Stipp: Okay, so valuations do look pretty full right now. Maybe expect some volatility and it seems like there are some opportunities to sort of tactically rebalance if you will.

Benz: Right.

Stipp: Another risk that probably isn't on a lot of folks minds is inflation risk because we haven't seen a lot of it especially recently with oil prices coming down, but it doesn't mean you should ignore it as you're doing a risk assessment.

Benz: That's right, inflation has been very, very low and one thing we've seen when we look at flows going in and out of funds is that investors seem to abandoning a lot of investment types that they would typically use as hedges against inflation. So, we've seen pretty strong outflows coming out of treasury inflation protected securities funds, also commodities funds, certainly performance hasn’t been great in either of these areas. Commodities especially have been affected by slumping energy prices, so investors appear to be kind of giving up on these inflation hedges and there might be some rational reasons to do so. I think the key thing that they want to keep in mind though is that the prices have become depressed as well, so is it necessarily a good time to be giving up on some of these categories if you know in the long-term, you want them to be part of your portfolio.

Stipp: Let's talk about a third big risk that you want to size up with respect to your portfolio. Somewhat related to inflation, they often go hand in hand and that’s interest rate risk, the risk that rates might go up, also assuming that we’ve been expecting but haven’t seen yet, but maybe even all the more reason to be aware of it now?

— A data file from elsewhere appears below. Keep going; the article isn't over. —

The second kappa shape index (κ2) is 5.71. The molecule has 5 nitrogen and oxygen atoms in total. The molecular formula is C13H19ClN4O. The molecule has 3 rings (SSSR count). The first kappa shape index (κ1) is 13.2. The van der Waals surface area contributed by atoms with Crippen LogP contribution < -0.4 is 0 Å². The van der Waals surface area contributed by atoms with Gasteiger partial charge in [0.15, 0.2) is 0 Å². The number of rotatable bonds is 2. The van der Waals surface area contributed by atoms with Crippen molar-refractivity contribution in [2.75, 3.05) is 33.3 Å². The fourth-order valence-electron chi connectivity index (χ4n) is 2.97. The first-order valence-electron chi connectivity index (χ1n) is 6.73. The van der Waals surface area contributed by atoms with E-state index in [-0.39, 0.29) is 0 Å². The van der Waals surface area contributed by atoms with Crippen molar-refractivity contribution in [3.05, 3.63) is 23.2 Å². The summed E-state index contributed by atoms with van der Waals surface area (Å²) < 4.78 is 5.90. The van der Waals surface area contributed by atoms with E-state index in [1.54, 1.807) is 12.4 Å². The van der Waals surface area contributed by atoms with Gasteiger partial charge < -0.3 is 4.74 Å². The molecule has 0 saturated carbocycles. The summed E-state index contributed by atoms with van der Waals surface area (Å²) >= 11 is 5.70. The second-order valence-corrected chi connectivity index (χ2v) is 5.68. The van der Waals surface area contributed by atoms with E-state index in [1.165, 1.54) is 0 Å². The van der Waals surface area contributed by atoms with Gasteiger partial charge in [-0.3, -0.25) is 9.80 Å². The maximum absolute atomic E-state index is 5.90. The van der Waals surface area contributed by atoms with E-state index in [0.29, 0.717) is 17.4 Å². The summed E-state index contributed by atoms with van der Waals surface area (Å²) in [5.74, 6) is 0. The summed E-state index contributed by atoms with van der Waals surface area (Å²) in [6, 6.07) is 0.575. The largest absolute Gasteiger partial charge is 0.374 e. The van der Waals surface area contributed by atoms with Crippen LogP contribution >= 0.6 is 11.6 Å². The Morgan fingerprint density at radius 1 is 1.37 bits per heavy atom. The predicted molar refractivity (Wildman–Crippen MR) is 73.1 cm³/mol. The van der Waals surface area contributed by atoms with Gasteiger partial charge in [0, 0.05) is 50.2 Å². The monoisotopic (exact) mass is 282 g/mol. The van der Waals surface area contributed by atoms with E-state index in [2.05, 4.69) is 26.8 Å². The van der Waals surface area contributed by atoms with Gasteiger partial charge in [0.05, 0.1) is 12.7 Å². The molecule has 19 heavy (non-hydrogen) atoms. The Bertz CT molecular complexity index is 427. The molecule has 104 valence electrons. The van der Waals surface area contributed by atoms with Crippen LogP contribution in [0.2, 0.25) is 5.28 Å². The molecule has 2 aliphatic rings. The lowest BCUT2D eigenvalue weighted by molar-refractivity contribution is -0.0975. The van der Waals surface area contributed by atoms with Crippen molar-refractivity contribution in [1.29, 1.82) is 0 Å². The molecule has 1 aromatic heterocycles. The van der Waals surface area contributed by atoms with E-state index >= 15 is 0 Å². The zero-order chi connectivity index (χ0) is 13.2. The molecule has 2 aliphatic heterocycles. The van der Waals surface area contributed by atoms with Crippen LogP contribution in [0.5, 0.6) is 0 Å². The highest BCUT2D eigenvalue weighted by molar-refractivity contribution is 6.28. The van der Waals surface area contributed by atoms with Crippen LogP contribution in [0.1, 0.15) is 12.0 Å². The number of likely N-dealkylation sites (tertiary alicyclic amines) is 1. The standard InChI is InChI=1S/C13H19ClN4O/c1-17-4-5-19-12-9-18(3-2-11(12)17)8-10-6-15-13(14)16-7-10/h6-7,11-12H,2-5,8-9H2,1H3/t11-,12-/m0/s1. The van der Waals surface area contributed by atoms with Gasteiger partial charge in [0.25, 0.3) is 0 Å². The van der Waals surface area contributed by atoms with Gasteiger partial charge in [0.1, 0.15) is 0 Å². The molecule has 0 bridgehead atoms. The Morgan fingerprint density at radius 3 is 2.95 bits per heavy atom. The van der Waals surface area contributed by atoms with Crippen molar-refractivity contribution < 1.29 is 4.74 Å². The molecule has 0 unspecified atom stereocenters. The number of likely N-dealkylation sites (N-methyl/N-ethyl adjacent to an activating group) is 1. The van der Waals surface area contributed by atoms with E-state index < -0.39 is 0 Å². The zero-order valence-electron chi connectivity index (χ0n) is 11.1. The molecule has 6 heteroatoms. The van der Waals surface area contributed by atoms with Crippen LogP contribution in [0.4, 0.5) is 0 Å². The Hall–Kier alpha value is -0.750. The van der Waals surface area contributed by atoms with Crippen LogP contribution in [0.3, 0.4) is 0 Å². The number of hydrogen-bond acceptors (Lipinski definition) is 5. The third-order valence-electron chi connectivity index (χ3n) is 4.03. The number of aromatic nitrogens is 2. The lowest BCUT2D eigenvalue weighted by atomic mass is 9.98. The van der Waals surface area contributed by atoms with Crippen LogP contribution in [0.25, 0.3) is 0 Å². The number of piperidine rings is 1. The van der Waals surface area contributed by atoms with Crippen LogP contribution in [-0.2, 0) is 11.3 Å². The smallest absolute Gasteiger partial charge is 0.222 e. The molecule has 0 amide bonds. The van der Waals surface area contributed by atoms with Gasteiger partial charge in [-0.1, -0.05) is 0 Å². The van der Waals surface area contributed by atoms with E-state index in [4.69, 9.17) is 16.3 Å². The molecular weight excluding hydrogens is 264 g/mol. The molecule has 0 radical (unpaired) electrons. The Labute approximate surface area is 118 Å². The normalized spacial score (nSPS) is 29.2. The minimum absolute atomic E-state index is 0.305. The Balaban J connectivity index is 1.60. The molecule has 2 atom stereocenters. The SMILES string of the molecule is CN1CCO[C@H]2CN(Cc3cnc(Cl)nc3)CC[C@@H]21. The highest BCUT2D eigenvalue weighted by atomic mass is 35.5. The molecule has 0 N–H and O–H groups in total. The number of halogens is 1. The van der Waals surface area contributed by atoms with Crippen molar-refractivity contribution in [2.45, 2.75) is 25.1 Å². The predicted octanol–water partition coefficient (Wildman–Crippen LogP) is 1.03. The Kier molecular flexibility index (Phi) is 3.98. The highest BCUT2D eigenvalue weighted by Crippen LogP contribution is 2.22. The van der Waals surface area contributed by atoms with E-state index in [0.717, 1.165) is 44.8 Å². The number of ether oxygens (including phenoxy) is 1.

Benz: The Federal Reserve has telegraphed that it is likely to take some action on interest rates in 2015, but again as you said Jason, it is kind of a guessing game, we've seen a lot of even very high profile professional investors opine that they think that rates are on the way up and we really haven’t seen that come to pass. So I think you want to be careful about taking really drastic measures here to protect your portfolio against big interest rate increases.

We've talked to a lot of investors for example who've just taken their whole bond allocation and moved it cash and that seems like maybe a good short-term move. But a few years later we've seen a pretty good rally in bonds and that probably wasn’t a great decision. So I think investors want to avoid – should avoid those either or decisions. I do think though if you have fixed income exposure in your portfolio probably do want to avoid long-term bonds, particularly given the very strong rally that we've seen over the past year for people who have fixed income exposure. Probably short and intermediate term exposure makes more sense than venturing into long-term bonds, given how low yields are for those bonds now.

Stipp: What's a good way for me to assess what kind of exposure I do have to interest rate risk or rates going up, how can I stress-test it?